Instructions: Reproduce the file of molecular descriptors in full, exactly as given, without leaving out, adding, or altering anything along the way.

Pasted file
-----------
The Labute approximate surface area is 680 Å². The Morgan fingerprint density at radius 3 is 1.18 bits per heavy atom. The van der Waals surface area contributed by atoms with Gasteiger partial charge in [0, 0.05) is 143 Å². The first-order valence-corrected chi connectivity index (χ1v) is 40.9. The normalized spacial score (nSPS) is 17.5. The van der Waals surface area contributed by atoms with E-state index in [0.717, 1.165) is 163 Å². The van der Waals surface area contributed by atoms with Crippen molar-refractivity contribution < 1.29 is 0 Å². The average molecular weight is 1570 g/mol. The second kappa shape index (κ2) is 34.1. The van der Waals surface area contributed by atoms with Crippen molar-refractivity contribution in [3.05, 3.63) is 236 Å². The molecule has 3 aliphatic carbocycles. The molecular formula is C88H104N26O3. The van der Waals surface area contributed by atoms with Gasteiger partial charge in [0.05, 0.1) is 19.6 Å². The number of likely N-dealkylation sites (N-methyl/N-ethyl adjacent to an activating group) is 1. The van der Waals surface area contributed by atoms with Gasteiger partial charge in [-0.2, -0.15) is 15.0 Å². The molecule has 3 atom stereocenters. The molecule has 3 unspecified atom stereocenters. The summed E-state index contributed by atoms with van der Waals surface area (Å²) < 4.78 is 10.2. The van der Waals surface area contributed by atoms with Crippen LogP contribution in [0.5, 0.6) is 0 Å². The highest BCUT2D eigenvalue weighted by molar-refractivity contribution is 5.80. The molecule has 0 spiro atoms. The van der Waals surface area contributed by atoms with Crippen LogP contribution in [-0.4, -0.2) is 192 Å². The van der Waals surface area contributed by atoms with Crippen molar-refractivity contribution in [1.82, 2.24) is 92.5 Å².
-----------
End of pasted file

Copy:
The Labute approximate surface area is 680 Å². The Morgan fingerprint density at radius 3 is 1.18 bits per heavy atom. The van der Waals surface area contributed by atoms with Gasteiger partial charge in [0, 0.05) is 143 Å². The first-order valence-corrected chi connectivity index (χ1v) is 40.9. The normalized spacial score (nSPS) is 17.5. The van der Waals surface area contributed by atoms with E-state index in [0.717, 1.165) is 163 Å². The van der Waals surface area contributed by atoms with Crippen molar-refractivity contribution < 1.29 is 0 Å². The average molecular weight is 1570 g/mol. The second kappa shape index (κ2) is 34.1. The van der Waals surface area contributed by atoms with Crippen molar-refractivity contribution in [3.05, 3.63) is 236 Å². The molecule has 3 aliphatic carbocycles. The molecular formula is C88H104N26O3. The van der Waals surface area contributed by atoms with Gasteiger partial charge in [0.05, 0.1) is 19.6 Å². The number of likely N-dealkylation sites (N-methyl/N-ethyl adjacent to an activating group) is 1. The van der Waals surface area contributed by atoms with Gasteiger partial charge in [-0.2, -0.15) is 15.0 Å². The molecule has 3 atom stereocenters. The molecule has 3 unspecified atom stereocenters. The summed E-state index contributed by atoms with van der Waals surface area (Å²) < 4.78 is 10.2. The van der Waals surface area contributed by atoms with Crippen LogP contribution in [0.5, 0.6) is 0 Å². The highest BCUT2D eigenvalue weighted by molar-refractivity contribution is 5.80. The molecule has 0 spiro atoms. The van der Waals surface area contributed by atoms with Crippen LogP contribution in [-0.4, -0.2) is 192 Å². The van der Waals surface area contributed by atoms with Crippen molar-refractivity contribution in [1.82, 2.24) is 92.5 Å².